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Communications EW, part 2 -- HF propagation. (EW101).

This column is intended only to give general understanding of high-frequency (HF] propagation. HF propagation is very complex, depending on time of day, time of year, location, and conditions (such as sunspot activity) that impact the ionosphere. An excellent article by Richard Groller entitled "Single Station Location HF Direction Finding" (JED, June 1990, p. 58) is suggested as a starting point for further study. The next suggestion is a handbook such as Reference Data for Radio Engineers (RDRE), which includes typical curves for HF propagation. Finally, for specific ionospheric conditions, propagation parameters, etc., the US Federal Communication Commission (FCC] has a web site with loads of data (

In this coverage, we will discuss the ionosphere, ionospheric reflection, HF-propagation paths, and single-site locator operation. The primary references for this column are Mr. Groller's article and the RDRE.

HF propagation can be line of sight, ground wave, or sky wave. Where line of sight exists, propagation is predicted by the formulas to be presented in next month's "EW 101" column. Ground wave, which follows the Earth, is a strong function of the quality of the surface along the path. The FCC web site has some curves for this propagation mode. Beyond about 160 kin, HF propagation depends on sky waves reflected from the ionosphere.

The Ionosphere

The ionosphere is a region of ionized gasses from about 50 to 500 km above the Earth's surface. Its primary interest here is that it reflects radio transmissions in the medium- and high-frequency ranges. As shown in Figure l, the ionosphere is divided into several layers:

* The D layer is from about 50 to 90 km above the Earth. It is an absorptive layer, with absorption decreasing with frequency. Its absorption peaks at noon and is minimal after sunset.

* The E layer is from about 90 to 130 km above the Earth. It reflects radio signals for short- and medium-range HF propagation during the daytime. Its intensity is a function of solar radiation and varies with the seasons and sunspot activity.

* Sporadic-E is a condition causing a short-term transient layer of ionization that is present in local summer, primarily in Southeast Asia and the South China Sea. It causes short-term changes in HF propagation.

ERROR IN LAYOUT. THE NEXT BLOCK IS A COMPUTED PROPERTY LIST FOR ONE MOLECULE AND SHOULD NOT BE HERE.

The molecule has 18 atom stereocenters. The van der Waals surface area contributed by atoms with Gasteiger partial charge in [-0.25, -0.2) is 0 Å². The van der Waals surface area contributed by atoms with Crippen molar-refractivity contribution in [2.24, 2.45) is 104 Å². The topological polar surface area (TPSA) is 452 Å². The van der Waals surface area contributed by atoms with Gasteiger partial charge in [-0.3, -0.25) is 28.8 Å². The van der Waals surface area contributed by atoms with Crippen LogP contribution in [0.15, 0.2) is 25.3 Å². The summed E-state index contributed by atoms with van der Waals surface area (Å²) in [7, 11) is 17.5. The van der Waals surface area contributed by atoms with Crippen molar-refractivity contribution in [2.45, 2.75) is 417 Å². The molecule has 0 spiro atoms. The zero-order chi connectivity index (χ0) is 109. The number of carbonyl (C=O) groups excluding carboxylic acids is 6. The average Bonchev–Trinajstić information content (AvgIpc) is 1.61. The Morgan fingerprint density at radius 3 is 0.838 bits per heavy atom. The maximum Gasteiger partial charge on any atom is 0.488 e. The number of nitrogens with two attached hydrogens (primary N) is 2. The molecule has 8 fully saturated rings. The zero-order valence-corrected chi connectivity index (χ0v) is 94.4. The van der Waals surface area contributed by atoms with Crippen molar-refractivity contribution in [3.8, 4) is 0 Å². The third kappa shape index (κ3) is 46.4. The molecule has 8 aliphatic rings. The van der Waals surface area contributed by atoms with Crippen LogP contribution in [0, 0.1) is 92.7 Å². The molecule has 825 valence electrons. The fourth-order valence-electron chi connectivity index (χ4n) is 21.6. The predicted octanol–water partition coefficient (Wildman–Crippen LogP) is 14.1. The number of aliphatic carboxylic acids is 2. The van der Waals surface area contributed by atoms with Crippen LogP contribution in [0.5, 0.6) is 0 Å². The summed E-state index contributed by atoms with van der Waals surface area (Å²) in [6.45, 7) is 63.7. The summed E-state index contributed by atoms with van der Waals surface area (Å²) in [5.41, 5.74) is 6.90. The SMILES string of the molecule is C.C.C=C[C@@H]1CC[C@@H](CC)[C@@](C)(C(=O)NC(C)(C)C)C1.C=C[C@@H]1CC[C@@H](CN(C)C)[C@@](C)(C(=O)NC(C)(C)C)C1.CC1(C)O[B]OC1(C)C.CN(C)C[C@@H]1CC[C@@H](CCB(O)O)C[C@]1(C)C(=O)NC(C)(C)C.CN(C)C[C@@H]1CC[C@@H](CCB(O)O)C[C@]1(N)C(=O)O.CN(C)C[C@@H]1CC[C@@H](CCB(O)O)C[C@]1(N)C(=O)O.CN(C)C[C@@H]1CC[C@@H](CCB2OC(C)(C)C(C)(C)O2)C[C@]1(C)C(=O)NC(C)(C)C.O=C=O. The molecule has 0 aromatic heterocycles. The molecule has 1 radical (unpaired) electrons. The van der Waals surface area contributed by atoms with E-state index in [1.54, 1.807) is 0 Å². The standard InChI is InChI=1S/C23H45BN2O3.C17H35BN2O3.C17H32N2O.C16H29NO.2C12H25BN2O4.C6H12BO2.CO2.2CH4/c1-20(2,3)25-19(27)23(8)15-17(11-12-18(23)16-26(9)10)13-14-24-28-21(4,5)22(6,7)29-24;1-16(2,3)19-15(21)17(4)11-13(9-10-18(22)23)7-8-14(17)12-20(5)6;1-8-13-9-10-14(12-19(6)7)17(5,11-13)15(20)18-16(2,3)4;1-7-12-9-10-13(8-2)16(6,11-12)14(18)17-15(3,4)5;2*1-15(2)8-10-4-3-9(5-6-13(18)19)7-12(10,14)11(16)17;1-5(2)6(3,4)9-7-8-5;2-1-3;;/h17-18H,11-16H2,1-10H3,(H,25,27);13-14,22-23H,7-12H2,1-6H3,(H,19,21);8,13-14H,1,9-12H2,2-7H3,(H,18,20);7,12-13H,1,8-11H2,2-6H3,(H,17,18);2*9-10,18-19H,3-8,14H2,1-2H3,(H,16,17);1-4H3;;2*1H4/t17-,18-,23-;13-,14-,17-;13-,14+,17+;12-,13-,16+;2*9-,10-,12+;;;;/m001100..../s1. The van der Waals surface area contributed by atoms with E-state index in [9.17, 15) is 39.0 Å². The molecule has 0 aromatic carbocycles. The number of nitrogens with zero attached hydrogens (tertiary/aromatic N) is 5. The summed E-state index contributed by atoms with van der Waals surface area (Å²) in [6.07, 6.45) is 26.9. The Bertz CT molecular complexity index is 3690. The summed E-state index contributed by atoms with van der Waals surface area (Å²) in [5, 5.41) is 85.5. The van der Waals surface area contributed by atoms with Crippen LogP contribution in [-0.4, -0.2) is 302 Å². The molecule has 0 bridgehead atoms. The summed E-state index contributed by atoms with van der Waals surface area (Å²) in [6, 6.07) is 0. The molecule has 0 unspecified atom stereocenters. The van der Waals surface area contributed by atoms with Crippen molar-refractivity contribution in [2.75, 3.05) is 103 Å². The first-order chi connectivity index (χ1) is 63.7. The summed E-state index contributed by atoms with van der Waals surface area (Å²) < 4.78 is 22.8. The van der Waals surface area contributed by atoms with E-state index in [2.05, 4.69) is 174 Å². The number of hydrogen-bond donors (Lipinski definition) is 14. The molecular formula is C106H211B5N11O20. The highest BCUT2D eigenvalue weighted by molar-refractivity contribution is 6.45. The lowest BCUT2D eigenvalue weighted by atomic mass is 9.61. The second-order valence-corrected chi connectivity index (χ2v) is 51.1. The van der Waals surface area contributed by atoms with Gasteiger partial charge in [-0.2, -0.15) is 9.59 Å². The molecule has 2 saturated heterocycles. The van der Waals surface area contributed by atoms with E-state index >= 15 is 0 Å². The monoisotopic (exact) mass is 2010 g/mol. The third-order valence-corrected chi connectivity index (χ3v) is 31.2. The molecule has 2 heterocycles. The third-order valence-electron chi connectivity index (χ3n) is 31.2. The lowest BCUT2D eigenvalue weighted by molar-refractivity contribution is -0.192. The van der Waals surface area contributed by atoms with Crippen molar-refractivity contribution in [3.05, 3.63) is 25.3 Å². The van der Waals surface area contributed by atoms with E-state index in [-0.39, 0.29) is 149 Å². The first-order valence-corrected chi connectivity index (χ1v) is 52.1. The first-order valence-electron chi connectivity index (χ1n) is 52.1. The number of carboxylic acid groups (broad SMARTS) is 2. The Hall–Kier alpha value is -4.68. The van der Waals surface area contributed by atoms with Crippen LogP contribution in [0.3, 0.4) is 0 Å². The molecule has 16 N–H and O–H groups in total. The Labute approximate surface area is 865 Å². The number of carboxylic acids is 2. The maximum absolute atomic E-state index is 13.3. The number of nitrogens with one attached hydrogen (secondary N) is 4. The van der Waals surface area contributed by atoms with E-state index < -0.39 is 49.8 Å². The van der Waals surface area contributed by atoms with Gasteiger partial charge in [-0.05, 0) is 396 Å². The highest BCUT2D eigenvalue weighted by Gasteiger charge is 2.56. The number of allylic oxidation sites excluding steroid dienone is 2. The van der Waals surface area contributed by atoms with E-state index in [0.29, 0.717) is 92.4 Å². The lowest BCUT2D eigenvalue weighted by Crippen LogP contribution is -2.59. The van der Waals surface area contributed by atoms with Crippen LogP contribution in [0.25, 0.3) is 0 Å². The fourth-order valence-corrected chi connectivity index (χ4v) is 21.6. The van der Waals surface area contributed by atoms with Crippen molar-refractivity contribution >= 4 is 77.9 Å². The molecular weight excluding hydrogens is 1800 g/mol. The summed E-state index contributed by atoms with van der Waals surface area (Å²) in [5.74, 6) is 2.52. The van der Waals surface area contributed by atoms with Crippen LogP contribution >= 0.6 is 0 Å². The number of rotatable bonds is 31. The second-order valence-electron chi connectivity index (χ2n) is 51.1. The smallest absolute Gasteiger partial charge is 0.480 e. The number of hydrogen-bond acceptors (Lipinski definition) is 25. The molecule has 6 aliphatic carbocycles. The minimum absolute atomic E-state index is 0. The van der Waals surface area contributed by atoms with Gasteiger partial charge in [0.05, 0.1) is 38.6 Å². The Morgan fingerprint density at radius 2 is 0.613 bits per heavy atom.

* The F1 layer extends from about 175 to 250 km above the Earth. It exists only during daytime and is strongest during summer and periods of high sunspot activity. It is most prominent at the middle latitudes.

* The F2 layer extends from about 250 to 400 km above the Earth. It is permanent but extremely variable. It allows long-range and nighttime HF propagation.

Ionospheric Reflection

Reflection from the ionosphere is characterized by virtual height and critical frequency. The virtual height, as shown in Figure 2, is the apparent point of reflection of a signal from an ionspheric layer This is the height measured by sounders, which transmit vertically and measure the round-trip propagation time. As frequency is increased, the virtual height increases until the critical frequency is reached. At this frequency, the transmission passes through the ionospheric layer. If there is a higher layer, the virtual height increases to the higher layer.

The maximum frequency at which reflection can occur is also a function of the elevation angle (0 in Figure 1) and the critical frequency ([F.sub.CR]). The maximum usable frequency (MUF) is determined by the following formula:

MUF = [F.sub.CR] x sec([theta])

HF Propagation Paths

As shown in Figure 3, there can be several different transmission paths between a transmitter and a receiver, depending on ionospheric conditions. If the sky wave passes through one layer, it may be reflected from a higher layer. There can be one or more hops from the E layer, depending on the transmission distance. If the E layer is penetrated, one or more hops from the F layer can occur At night, this would be from the F2 layer, and in the daytime. from the F1 layer Depending on the local density of various layers, there can also be hops from the F layer to the E layer, back to the F layer, and finally to the Earth.

The received power from sky-wave propagation is predicted by the following formula:

[P.sub.R] = [P.sub.T]+[G.sub.T]+[G.sub.R] - ([L.sub.B]+[L.sub.i]+[L.sub.G]+[Y.sub.P] + [L.sub.F])

Where [P.sub.T] is the transmitter power, [G.sub.T] is the transmit-antenna gain, [G.sub.R] is the receiving-antenna gain, LB is the spreading loss, [L.sub.i] is the ionospheric-absorption loss, [L.sub.G] is the ground-reflection loss (for multiple hops), [Y.sub.P] is the miscellaneous loss (focusing, multipath, polarization, etc.), and [L.sub.F] is the fading loss.

Single Site Locators

A single site locator (SSL) determines the location of a HF emitter by measuring the azimuth and elevation of arriving signals. The measured elevation is the angle of reflection from the ionosphere. As shown in Figure 4, the elevation angles at the transmitter and receiver are the same, and the distance from the SSL to the emitter is given by the following formula:

D = 2R([phi]/2 - [B.sub.R] - [sin.sup.-1] [(R cos [B.sub.R]/{R+H})]

Where D is the surface distance from the SSL to the emitter; R is the radius of the Earth; [B.sub.R] is the elevation angle, measured at the receiver; and H is the virtual height of the ionospheric layer from which the signal is reflected.

What's Next

Next month we'll discuss VHF and UHF propagation. For your comments and suggestions, Dave Adamy can be reached at
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Title Annotation:electronic warfare; high frequency
Author:Adamy, Dave
Publication:Journal of Electronic Defense
Geographic Code:1USA
Date:Jul 1, 2003
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